The growing numbers of grizzly bears in Montana, Wyoming, and Idaho, are rankling ranchers. So the Montana legislature has passed two bills that aim at giving ranchers more rights to kill grizzlies.
But will these laws fly? The will undoubtedly run into conflict with federal regulations for the grizzly, which is still listed as an endangered species.
- “SB 98 expands the circumstances in which a person can kill a grizzly to protect life or property. It also says that because grizzly numbers have recovered, the animal should be removed from the federal endangered species list.”
- “SB 337 changes the role of the state in relocating bears captured in conflicts. If the bear is captured outside of a federal recovery zone, the law prohibits Montana from relocating the animal, meaning federal authorities would be responsible for moving or euthanizing it.”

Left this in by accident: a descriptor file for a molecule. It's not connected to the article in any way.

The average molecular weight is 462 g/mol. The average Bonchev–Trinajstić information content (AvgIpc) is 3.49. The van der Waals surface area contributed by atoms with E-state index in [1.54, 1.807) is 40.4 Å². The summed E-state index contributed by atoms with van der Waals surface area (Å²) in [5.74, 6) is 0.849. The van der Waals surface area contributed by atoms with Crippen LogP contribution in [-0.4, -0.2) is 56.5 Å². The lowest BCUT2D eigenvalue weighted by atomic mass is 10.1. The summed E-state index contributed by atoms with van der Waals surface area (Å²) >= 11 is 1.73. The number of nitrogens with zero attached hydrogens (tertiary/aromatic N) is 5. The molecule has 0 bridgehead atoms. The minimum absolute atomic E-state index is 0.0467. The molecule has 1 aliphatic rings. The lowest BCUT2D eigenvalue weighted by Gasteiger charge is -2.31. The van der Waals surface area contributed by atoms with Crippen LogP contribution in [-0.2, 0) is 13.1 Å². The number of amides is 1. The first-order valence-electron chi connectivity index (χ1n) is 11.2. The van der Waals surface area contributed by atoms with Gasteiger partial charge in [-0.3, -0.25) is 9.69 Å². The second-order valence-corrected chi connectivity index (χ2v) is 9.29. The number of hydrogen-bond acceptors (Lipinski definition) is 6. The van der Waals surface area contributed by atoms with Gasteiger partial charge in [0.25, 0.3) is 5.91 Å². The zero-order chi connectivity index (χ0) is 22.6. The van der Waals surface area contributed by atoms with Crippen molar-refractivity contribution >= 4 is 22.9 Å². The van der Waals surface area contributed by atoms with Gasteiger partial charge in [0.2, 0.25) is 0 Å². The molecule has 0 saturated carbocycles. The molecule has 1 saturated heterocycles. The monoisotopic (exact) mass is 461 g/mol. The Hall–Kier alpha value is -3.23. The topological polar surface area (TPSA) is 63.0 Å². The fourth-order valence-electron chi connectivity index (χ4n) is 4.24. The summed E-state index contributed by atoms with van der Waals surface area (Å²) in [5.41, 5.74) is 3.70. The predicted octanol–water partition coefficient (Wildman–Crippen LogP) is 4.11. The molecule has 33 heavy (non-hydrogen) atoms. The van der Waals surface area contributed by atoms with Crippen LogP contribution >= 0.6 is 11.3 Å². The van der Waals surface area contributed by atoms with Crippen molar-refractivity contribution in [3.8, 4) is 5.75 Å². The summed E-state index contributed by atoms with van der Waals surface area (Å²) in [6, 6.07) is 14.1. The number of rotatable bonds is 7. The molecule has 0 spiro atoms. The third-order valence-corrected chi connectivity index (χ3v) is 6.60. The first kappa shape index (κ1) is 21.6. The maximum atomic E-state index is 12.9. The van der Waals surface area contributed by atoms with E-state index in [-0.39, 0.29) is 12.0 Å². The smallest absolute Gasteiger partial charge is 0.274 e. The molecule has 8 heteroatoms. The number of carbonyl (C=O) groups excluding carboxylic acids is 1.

The status of grizzly bears has been a contentious issue, especially in the Greater Yellowstone Ecosystem region, which includes parts of Montana, Wyoming, and Idaho. Grizzly numbers in the region have increased from 136 in 1975 to an estimated 728 in 2019.
In 2017, the Trump administration’s Fish and Wildlife Service de-listed the bear, but a federal judge overruled the decision. The National Park Service discusses the issue here.
Image of a grizzly bear by JillWellington on Pixabay.